Last year we mentioned this ultra-green Active House in Denmark. Even with all the windows, it's paradoxically efficient enough to capture more energy than the occupants need for heat and power. In fact, over 40 years, the idea is that surplus energy will offset the energy required for construction and materials, too. It's a step beyond zero net energy or even Passive House.
After the debut of PUMA City in Boston last year, PUMA redesigned the massive retail container space to create a new space in New York to coincide with FIFA World Cup 2010. The smaller space, PUMA City NY, features two separate shipping containers configured as a retail space by architects LOT-EK and builders SG Blocks, maker of the Harbinger House.
With the weather getting warmer, perhaps you're thinking about a visit to the lake or the local pool with the week coming to an end. If not, check out this ultra luxury home located on the beach near Diamond Head State Monument in Honolulu, Hawaii — it'll get you thinking. Earlier this year, the home was featured in the Honolulu Star Bulletin and described as being for sale for $6,680,000, but it's now listed at $5,988,000.
We’re fascinated with small houses like this one in Jackson, Wyoming. The “park model” home was featured on the Tiny House Blog the other day, racking up a slew of comments. Referred to as the “Caboose,” it turns out the home was built with SIP walls and roofing (for energy efficiency) and has bamboo flooring, a dual-flush toilet, LED lighting, and an exterior cladding of both rusty metal and cedar siding. It cost $95,000 to build but can be rented if you’re near Jackson Hole Campground.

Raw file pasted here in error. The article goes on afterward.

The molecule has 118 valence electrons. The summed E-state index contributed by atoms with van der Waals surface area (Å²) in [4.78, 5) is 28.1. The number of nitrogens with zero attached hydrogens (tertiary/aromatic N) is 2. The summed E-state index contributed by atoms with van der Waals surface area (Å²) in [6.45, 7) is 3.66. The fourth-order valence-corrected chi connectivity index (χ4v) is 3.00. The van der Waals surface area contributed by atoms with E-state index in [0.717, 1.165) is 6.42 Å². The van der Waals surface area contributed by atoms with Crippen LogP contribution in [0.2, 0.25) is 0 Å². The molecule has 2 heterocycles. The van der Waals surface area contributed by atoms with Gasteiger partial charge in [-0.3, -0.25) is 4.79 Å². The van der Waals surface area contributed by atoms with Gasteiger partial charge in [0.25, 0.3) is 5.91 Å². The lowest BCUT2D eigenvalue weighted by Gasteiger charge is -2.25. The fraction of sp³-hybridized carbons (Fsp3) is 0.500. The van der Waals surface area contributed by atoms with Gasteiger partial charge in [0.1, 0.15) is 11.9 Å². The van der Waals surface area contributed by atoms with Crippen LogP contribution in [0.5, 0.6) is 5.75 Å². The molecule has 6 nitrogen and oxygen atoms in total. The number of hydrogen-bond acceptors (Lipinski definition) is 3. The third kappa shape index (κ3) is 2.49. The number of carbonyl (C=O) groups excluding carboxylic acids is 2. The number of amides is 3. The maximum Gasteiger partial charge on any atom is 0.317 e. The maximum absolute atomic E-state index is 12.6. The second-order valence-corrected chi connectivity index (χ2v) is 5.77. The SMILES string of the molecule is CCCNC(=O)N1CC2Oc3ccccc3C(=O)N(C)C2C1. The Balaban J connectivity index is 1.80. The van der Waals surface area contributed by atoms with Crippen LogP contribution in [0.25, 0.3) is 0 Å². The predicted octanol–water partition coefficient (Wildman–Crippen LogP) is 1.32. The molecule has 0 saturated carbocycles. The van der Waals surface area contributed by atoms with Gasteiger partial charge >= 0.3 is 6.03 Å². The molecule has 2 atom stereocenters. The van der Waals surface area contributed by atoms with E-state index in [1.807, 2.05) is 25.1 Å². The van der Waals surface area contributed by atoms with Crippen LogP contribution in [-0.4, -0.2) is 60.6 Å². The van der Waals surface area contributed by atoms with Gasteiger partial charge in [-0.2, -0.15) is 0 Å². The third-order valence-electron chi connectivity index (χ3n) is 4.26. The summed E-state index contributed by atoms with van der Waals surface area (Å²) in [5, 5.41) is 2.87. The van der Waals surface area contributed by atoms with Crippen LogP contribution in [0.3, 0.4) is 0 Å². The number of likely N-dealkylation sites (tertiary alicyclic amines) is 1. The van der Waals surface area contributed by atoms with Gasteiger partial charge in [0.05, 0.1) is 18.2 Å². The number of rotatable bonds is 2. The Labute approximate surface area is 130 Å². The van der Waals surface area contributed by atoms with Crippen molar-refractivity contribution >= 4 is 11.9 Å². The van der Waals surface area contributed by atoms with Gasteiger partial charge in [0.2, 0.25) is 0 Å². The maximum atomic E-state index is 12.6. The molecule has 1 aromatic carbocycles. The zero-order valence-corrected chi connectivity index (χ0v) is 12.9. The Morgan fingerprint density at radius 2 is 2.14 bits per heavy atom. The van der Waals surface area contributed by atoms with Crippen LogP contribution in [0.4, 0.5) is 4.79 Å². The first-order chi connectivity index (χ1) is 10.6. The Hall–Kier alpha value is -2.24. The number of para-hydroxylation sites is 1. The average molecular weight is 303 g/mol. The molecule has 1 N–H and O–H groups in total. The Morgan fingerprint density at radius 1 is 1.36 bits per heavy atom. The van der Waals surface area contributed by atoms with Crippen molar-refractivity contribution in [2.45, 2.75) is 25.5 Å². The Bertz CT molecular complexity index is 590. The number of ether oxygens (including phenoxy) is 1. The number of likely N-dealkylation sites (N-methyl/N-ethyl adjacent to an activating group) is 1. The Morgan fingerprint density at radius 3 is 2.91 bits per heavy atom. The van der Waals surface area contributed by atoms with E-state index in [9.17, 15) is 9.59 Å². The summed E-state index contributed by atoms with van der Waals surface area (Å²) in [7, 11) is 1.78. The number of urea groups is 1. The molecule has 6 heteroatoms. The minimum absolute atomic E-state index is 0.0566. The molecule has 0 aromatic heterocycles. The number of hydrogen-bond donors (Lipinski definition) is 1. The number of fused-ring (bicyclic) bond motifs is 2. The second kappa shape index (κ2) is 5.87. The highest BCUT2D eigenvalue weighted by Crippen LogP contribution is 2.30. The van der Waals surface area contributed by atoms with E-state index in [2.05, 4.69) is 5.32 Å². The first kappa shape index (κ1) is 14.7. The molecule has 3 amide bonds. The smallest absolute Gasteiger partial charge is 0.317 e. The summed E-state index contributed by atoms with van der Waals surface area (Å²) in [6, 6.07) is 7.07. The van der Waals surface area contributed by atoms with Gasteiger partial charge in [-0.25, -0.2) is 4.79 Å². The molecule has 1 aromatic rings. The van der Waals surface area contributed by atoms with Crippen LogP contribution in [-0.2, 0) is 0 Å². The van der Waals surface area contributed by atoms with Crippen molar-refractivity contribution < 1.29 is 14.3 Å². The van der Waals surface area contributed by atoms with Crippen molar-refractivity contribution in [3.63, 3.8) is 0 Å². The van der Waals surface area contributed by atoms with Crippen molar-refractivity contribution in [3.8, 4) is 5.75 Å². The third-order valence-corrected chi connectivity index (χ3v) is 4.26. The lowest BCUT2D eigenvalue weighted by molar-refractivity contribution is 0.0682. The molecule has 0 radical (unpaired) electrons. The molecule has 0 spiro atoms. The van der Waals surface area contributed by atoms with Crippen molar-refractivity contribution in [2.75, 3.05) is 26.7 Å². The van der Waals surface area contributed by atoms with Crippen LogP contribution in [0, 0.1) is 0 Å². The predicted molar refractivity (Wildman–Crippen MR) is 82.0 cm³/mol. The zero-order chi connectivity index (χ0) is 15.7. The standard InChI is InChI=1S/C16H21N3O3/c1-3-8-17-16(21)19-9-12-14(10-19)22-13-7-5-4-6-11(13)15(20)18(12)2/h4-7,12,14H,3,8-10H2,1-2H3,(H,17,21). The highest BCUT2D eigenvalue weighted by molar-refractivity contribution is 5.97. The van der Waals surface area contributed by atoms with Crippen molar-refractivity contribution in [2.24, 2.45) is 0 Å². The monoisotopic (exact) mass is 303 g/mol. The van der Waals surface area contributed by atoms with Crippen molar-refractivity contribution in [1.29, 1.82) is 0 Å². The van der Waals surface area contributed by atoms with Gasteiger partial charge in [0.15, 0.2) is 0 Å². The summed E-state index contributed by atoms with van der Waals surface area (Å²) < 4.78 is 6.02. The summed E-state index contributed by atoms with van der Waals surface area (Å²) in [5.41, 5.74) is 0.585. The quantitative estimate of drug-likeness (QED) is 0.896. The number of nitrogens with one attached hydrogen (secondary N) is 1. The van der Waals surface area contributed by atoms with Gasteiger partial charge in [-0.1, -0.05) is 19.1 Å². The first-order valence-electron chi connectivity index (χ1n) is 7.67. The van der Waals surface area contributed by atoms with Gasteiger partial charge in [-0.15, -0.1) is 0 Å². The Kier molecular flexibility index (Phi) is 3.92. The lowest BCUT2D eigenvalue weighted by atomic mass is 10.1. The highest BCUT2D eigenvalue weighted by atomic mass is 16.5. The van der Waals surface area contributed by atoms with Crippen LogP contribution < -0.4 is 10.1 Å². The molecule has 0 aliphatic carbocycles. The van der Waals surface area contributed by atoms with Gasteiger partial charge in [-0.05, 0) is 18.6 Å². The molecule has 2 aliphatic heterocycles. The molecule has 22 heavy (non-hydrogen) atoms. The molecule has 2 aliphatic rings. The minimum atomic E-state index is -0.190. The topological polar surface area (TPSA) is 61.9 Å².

Green One Construction Services just completed phase one in Sage Green, an ultra energy efficient community in Beaverton, Oregon. The entire project will have a total of 18 homes, and the first five are now on the market with pricing between $257,900 and $259,000. I guess you can say it's a small price to pay for the desirable, but still rare, benefit of zero net energy living.
This luxury green home, 2002 Alpine, is the kind of place that may make you feel uncomfortable with preconceived notions of luxury, home size, and sustainability. The $3.5 million home was precision built in a WeberHaus factory in Germany and is expected to use only 18% of the total energy consumed by the average American home. The interior is also entirely hypoallergenic and non-toxic.